MIT News: Shrinking deep learning’s carbon footprint

MIT News: Shrinking deep learning’s carbon footprint. “Some of the excitement over AI’s recent progress has shifted to alarm. In a study last year, researchers at the University of Massachusetts at Amherst estimated that training a large deep-learning model produces 626,000 pounds of planet-warming carbon dioxide, equal to the lifetime emissions of five cars. As models grow bigger, their demand for computing is outpacing improvements in hardware efficiency. Chips specialized for neural-network processing, like GPUs (graphics processing units) and TPUs (tensor processing units), have offset the demand for more computing, but not by enough.”

Intelligent Transport: ITF launches Transport Climate Action Directory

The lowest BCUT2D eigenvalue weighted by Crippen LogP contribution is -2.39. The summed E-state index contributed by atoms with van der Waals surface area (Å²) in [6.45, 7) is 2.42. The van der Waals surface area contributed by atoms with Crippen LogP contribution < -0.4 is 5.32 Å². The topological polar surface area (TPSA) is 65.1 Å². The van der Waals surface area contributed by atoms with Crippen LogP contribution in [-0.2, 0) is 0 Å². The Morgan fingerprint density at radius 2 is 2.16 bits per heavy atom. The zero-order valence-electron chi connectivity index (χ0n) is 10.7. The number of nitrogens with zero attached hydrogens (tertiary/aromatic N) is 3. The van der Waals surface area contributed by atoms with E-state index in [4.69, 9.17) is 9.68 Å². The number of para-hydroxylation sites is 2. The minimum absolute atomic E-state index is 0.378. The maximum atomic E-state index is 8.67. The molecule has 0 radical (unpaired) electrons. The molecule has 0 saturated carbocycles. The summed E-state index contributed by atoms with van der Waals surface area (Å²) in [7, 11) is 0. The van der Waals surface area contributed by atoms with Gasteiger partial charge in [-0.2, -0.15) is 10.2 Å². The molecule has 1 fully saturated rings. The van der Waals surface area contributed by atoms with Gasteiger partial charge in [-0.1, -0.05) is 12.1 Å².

Intelligent Transport: ITF launches Transport Climate Action Directory. ITF is the International Transport Forum. “The Directory aims to provide decision makers with a range of options that can deliver concrete decarbonisation outcomes for transport in their specific national context, helping them to translate their decarbonisation ambitions into actions. It specifically aims to support countries in the upcoming first revision of their nationally Determined Contributions (NDCs) for the 2021 Conference of Parties (COP26) of the United Nations Framework Convention on Climate Change (UNFCCC).”

Morning Consult: New Database Shows California’s Edison International Had Lowest Average Emission Rate in 2019